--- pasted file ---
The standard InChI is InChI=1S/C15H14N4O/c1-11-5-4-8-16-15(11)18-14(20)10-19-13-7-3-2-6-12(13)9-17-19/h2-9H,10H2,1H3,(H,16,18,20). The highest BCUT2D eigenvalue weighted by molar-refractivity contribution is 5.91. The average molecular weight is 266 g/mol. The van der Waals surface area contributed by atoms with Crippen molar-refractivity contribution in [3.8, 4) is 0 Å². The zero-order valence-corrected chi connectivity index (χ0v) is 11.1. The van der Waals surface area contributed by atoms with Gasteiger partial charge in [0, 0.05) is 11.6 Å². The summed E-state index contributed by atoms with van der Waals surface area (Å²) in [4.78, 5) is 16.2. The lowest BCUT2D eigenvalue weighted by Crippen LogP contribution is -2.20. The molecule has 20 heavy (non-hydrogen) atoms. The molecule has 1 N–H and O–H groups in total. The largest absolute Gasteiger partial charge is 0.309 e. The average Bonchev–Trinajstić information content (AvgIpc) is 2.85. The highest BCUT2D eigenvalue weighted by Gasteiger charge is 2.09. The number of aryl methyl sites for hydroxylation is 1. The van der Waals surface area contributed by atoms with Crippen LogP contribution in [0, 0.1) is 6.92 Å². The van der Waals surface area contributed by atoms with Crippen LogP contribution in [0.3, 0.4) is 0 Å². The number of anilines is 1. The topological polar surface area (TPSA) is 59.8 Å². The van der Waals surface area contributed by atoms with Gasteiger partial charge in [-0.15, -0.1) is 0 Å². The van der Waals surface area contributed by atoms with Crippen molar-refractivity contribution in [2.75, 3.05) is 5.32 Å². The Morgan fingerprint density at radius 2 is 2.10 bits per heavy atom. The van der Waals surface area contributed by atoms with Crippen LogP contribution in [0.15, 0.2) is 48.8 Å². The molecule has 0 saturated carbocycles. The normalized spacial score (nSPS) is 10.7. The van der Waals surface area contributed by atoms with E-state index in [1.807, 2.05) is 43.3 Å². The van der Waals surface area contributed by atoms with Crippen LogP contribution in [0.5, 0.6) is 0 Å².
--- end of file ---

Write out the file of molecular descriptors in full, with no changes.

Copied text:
The standard InChI is InChI=1S/C15H14N4O/c1-11-5-4-8-16-15(11)18-14(20)10-19-13-7-3-2-6-12(13)9-17-19/h2-9H,10H2,1H3,(H,16,18,20). The highest BCUT2D eigenvalue weighted by molar-refractivity contribution is 5.91. The average molecular weight is 266 g/mol. The van der Waals surface area contributed by atoms with Crippen molar-refractivity contribution in [3.8, 4) is 0 Å². The zero-order valence-corrected chi connectivity index (χ0v) is 11.1. The van der Waals surface area contributed by atoms with Gasteiger partial charge in [0, 0.05) is 11.6 Å². The summed E-state index contributed by atoms with van der Waals surface area (Å²) in [4.78, 5) is 16.2. The lowest BCUT2D eigenvalue weighted by Crippen LogP contribution is -2.20. The molecule has 20 heavy (non-hydrogen) atoms. The molecule has 1 N–H and O–H groups in total. The largest absolute Gasteiger partial charge is 0.309 e. The average Bonchev–Trinajstić information content (AvgIpc) is 2.85. The highest BCUT2D eigenvalue weighted by Gasteiger charge is 2.09. The number of aryl methyl sites for hydroxylation is 1. The van der Waals surface area contributed by atoms with Crippen LogP contribution in [0, 0.1) is 6.92 Å². The van der Waals surface area contributed by atoms with Crippen LogP contribution in [0.3, 0.4) is 0 Å². The number of anilines is 1. The topological polar surface area (TPSA) is 59.8 Å². The van der Waals surface area contributed by atoms with Gasteiger partial charge in [-0.15, -0.1) is 0 Å². The van der Waals surface area contributed by atoms with Crippen molar-refractivity contribution in [2.75, 3.05) is 5.32 Å². The Morgan fingerprint density at radius 2 is 2.10 bits per heavy atom. The van der Waals surface area contributed by atoms with Crippen LogP contribution in [0.15, 0.2) is 48.8 Å². The molecule has 0 saturated carbocycles. The normalized spacial score (nSPS) is 10.7. The van der Waals surface area contributed by atoms with E-state index in [1.807, 2.05) is 43.3 Å². The van der Waals surface area contributed by atoms with Crippen LogP contribution in [0.5, 0.6) is 0 Å².